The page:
Members of the Dhivehi Rayyithunge Party (DRP) are claimed to be throwing their weight behind current leader Ahmed Thasmeen Ali after he last week came under criticism from the family of his predecessor and former President, Maumoon Abdul Gayoom.
Press reports in the Maldivian media have continued to focus on the impacts of a DhiTV interview with Gayoom’s daughter Yumna Maumoon on Thursday, accusing Thasmeen of “spreading” autocratic rule.
Haveeru has reported that the party has sided with Thasmeen, although none of the MPs have publicly criticised the party’s ‘Honorary Leader’.
Yumna Maumoon said Thursday evening that DRP members were concerned that Thasmeen was ruling the party dictatorially, as well as failing to properly oppose the government of President Mohamed Nasheed.
The criticisms have added further weight to a split within the party down factional lines between various MPs.
In a statement, the DRP said that all policy decisions adopted by the party were made by majority decision agreed upon by an internal council.
“Therefore, the leader is required to execute any decision made by the council. This party does not believe that this is part of spreading the leader’s dictatorial ways within the party,” the statement read. “This party also does not believe that the leader should follow the instructions of a specific person in such a way that it contradicts with the spirit of the charter.”
DRP MP Rozaina Adam told Minivan News that according to the party’s rules, former President Gayoom’s position as ‘Honorary Leader’ and did not give him a say in the political running of the party.
“The political leader of the party is Thasmeen. He is the one who is legally responsible for the actions of the party. It is the DRP Council that votes on a course of action, not former President Gayoom,” Rozaina said.
She speculated that much of the tension within the party revolved around the Council’s decision last year to send former Deputy Leader Umar Naseer to the party’s disciplinary committee, which made the decision to remove Naseer from the DRP.
“It was the Council that voted to send Umar Naseer to the disciplinary committee, which made a decision regarding the issue, not Thasmeen himself,” Rozaina said, adding that it was doubtful whether Thasmeen even had the authority to change the decision of the committee.
The DRP had a review committee, Rozaina said, “but Umar did not even apply for that. Instead he went and complained like a little boy to Mr Gayoom, to try and get him to change the decision.”
A split was looking inevitable, she suggested.
“Right now it looks like we are heading towards that. A lot of members in the Gayoom faction have been talking about creating a new party. It probably will split – I don’t see us getting along or working together.”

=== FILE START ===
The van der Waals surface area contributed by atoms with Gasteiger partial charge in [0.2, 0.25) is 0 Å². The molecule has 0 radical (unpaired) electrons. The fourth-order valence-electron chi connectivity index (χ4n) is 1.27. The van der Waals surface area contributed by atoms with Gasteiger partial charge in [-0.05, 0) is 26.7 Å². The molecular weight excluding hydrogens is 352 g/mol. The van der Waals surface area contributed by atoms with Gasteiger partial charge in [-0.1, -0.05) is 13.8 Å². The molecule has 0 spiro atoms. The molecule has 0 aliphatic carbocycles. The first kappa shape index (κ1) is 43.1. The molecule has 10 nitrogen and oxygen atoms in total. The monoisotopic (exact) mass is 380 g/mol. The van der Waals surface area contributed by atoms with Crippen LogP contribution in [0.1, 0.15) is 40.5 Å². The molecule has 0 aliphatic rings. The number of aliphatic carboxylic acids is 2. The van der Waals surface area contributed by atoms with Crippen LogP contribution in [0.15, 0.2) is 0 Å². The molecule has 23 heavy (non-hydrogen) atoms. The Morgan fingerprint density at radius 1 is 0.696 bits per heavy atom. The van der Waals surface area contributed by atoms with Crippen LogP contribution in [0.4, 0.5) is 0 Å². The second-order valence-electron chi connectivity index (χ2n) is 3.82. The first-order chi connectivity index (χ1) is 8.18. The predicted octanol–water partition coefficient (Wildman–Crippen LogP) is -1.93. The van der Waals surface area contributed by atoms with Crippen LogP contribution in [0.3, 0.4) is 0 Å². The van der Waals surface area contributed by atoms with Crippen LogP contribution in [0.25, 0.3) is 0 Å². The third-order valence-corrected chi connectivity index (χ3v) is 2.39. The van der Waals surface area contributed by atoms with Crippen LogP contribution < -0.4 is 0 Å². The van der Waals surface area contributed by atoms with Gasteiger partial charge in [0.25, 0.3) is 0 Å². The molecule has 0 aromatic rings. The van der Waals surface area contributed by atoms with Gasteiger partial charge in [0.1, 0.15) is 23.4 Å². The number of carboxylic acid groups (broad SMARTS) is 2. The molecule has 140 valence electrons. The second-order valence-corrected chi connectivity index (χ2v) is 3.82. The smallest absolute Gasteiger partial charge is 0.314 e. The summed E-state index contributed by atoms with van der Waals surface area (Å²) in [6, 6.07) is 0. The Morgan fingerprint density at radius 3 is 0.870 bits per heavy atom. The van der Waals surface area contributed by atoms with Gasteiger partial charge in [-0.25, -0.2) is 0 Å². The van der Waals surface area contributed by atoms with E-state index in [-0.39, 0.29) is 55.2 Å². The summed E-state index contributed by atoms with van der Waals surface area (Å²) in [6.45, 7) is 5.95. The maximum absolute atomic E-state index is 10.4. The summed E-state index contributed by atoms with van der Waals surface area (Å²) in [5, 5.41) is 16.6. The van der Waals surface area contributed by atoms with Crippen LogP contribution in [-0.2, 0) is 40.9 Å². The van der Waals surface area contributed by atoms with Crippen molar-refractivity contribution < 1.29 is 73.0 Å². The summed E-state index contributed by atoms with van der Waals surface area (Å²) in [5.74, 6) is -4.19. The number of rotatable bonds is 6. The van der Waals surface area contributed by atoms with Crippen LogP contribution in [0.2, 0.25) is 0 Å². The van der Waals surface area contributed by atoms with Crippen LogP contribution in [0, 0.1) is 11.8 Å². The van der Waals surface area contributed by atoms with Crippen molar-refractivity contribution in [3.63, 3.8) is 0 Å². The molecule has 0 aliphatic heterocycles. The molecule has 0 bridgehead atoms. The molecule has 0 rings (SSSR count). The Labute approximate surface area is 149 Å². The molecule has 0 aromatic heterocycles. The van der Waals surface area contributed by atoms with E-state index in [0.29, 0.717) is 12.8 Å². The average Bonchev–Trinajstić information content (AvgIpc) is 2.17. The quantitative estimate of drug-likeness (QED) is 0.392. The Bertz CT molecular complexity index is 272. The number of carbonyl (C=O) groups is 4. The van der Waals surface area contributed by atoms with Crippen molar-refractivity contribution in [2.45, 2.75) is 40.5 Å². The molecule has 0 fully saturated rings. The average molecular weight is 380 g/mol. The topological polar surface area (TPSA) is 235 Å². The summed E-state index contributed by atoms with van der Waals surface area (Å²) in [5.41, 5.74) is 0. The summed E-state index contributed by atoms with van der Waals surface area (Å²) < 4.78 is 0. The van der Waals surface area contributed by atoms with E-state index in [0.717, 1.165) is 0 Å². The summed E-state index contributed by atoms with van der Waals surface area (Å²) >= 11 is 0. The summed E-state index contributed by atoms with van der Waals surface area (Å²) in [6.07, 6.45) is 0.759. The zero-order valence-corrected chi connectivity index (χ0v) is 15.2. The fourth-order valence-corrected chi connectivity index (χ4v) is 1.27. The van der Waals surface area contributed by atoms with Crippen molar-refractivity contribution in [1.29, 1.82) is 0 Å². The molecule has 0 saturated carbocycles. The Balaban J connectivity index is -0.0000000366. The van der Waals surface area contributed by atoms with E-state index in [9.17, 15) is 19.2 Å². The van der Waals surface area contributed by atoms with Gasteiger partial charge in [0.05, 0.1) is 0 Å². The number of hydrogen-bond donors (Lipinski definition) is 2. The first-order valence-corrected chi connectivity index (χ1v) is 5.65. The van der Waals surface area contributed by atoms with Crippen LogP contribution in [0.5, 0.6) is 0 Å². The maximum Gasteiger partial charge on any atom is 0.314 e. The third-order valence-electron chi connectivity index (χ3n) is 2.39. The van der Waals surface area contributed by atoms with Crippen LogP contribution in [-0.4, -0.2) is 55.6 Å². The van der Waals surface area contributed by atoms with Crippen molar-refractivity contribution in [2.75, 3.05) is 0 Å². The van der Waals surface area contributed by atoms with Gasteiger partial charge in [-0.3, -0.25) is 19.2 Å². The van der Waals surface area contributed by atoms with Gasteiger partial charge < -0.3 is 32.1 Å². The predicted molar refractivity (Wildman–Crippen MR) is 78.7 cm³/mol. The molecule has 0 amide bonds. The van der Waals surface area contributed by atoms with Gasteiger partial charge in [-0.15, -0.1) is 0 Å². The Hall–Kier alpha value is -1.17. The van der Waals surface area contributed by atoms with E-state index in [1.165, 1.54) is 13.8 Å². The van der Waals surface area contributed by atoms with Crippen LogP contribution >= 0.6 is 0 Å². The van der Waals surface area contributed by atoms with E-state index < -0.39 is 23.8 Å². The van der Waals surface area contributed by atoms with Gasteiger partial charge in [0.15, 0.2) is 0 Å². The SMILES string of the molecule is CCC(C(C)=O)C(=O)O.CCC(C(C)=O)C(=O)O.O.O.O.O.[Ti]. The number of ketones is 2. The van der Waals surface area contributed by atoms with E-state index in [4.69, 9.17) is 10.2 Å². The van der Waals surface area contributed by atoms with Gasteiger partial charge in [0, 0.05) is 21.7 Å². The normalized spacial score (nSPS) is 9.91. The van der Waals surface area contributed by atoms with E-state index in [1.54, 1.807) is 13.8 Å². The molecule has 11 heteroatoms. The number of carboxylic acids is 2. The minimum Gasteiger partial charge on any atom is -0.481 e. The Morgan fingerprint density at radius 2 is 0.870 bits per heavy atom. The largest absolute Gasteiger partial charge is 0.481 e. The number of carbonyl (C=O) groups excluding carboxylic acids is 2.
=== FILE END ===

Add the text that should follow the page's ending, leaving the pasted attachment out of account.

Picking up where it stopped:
Even in the event of a split, Rozaina said it was unlikely that the opposition’s parliamentary majority would be threatened. While there were five DRP MPs on Gayoom’s side, both sides were still working against the ruling MDP, she said.
The Dhivehi Qaumee Party (DQP), led by former Attorney General Hassan Saeed, has already joined Thasmeen’s side of the DRP as a new coalition partner.
Rozaina said the party’s other coalition partner, the People’s Alliance, had been leaning in support of Gayoom’s side.
“There’s been a lot of rumours that [PA Leader and half brother of Gayoom] Abdulla Yameen is behind all this, and that this is something he has been planning from within,” Rozaina suggested.
DRP MP Dr Abdulla Mausoom told Minivan News that while he had no comment on any specific allegations, he was “very happy” with the democratic processes within the party.
“Every decision is made in a democratic manner,” he said.
Speaking to Minivan News last month, DRP MP Ahmed Nihan said that the current antagonism between factions loyal to Thasmeen and dismissed former Deputy Leader Umar Naseer had made the party very susceptible to rumour and damaging gossip.
However, he said at the time that the party would remain unified and that gossip that the party could be split into individual political groups loyal to either Thasmeen, Gayoom or other MPs was inaccurate.
However, the party has continued to be rocked by reports of literal infighting with DRP MP Ibrahim ‘Mavota’ Shareef claiming in February that factions within the party were trying to “stifle freedom of expression” in a bid to seize leadership.
Reports of factions within the DRP have circulated since Naseer’s departure last December, leading to violent confrontations at an official party meeting held the same month that required police intervention after the dismissed deputy leader attempted to gain entry to the event.
The disturbance was linked to a growing war of words between Thasmeen and Naseer, with the latter still choosing to campaign with his former party ahead of local month’s local council elections alongside Gayoom himself.
Various MPs including Thasmeen, Ahmed Mahlouf and dismissed former Deputy Leader Umar Naseer were unavailable for comment when contacted by Minivan News at the time of going to press.